Taking the Eight Lifetime Precepts
[Please Note: The lifetime precepts are different from the monastery precepts. The lifetime precepts do not include the training precepts of celibacy, not eating after noon and not using cosmetics or entertainment. They include the right speech precepts found in the eightfold path and right livelihood.]
I undertake the training rule to abstain from taking life.
I undertake the training rule to abstain from taking what is not given.
I undertake the training rule to abstain from sexual misconduct.
I undertake the training rule to abstain from false speech.
I undertake the training rule to abstain from malicious speech.
I undertake the training rule to abstain from harsh speech.
I undertake the training rule to abstain from useless speech.
I undertake the training rule to abstain from wrong livelihood* and drinks and drugs that cause heedlessness.
(* In traditional Buddhist countries, abstaining from intoxicants is assumed to be included in the precept on right livelihood. For clarification, we spell it out.)
We take precepts to make our lives happy, not miserable. People have unhappy lives because they are not observing any discipline, they aren’t following the normal guidelines or principles for a happy life. Sooner or later they need to realize the importance of precepts.
Observing the precepts also improves meditation. When the mind is clear, the conscience is not pricking the mind, and there is no reason for remorse, concentration will be better. Taking the precepts is a reminder, a way of helping us to be mindful. When you begin an action that violates one of the precepts, your mind will say, “Stop! Remember?” and you will say, “Ah! I’ve vowed not to . . .”
The precept operates like the light touch of a whip that reminds the horse to stay on course, like the beep of a horn to remind a driver to stay in his lane. Some people say, “What good would this be to me? I don’t like following these external rules. My life is all right the way it is.” But their lives are not all right. If they were, they wouldn’t need to engage in lying, stealing, gossiping, or speaking harshly. Instead of spending their energy breaking the precepts, they would be better off using it in wholesome activities.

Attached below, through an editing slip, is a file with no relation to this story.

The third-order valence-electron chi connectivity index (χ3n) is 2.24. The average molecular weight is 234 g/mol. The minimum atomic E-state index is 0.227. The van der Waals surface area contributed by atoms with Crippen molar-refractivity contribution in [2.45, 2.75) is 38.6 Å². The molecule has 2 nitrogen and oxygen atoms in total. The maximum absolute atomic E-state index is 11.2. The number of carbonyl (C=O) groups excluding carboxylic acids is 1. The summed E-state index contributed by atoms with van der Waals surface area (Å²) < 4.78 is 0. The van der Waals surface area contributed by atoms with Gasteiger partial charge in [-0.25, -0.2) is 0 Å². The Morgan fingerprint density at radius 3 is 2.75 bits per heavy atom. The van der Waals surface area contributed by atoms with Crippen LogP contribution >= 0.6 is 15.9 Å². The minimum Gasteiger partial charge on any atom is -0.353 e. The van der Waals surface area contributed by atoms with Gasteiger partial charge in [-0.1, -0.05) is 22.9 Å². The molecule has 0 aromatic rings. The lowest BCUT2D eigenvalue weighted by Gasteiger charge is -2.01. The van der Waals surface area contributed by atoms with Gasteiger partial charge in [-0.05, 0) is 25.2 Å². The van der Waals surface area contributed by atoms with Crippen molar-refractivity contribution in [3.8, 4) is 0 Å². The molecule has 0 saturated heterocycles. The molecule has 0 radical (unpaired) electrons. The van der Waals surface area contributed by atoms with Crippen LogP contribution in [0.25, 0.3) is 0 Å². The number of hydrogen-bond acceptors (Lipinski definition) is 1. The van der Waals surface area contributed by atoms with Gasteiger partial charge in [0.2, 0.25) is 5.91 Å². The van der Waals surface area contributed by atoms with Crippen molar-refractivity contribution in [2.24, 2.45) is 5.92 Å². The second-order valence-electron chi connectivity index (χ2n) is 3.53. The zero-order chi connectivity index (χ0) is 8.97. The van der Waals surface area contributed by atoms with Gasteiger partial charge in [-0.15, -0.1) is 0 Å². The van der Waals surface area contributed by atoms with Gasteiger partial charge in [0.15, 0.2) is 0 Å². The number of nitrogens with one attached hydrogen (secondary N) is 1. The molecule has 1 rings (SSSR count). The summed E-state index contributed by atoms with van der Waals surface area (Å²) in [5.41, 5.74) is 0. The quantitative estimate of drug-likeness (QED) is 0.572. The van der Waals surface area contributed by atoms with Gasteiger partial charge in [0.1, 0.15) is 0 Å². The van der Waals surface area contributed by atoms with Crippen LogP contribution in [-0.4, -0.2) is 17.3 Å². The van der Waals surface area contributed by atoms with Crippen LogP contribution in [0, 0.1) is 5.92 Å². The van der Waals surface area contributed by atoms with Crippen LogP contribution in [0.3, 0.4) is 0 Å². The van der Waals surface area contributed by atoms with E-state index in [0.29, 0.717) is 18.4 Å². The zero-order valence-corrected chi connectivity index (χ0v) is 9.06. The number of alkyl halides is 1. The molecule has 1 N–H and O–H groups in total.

If we habitually break the precepts, we will have great difficulty when we try to stop. We are addicted. We constantly get ourselves in trouble. Not just through stealing or sexual misconduct, but also by lying, participating in gossip, speaking harshly.
Here are some words from the Buddha that remind us of the importance of precepts.
Every fool who is born
Has an axe within his mouth
With which he cuts himself
When he uses wrong speech
Sutta Nipata, 657
One should utter only words
Which do no harm to oneself
And cause no harm for others
That is truly beautiful speech.
Sutta Nipata, 451
Speak kind words, words
Rejoiced at and welcomed
Words that bear ill-will to none;
Always speak kindly to others.
Sutta Nipata, 452
The worse of the two is he
Who, when abused retaliates.
One who does not retaliate
Wins a battle hard to win.
Samyutta Nikaya, I. 162
The fool thinks he has won a battle
When he bullies with harsh speech
But knowing how to be forbearing
Alone makes one victorious.
Samyutta Nikaya, I. 163
You shouldn’t be afraid to make the commitment to keep the precepts. You should be happy that you have determined to take steps to make you life happy.
People addicted to alcohol or drugs or gambling or some other unwholesome activity-have a very hard time deciding to stop. They drag their feet and come up with many excuses. But once they have made the commitment to stop and have maintained that commitment for a period of time, suddenly they find they are thinking clearly, eating well, saving money, and developing good relations with their families and other people. Then they are grateful and congratulate themselves for taking this step.
Giving up an addiction is very difficult; a person may make many attempts that fall short of the goal. But if his aspiration remains strong, eventually he will succeed. In the same way, we may have difficulty making the commitment to abandon unwholesome behavior, but once we make the commitment and work at it consistently, we, too, will be very happy, very glad to have made a decision that brings such an improvement to our lives.
You may also wish to read one woman's account of taking the lifetime precepts at Bhavana's very first ceremony held August 9th, 1998. The Seeds of Dhamma Take Root: the Lifetime Precepts Ceremony by Libby Reid.
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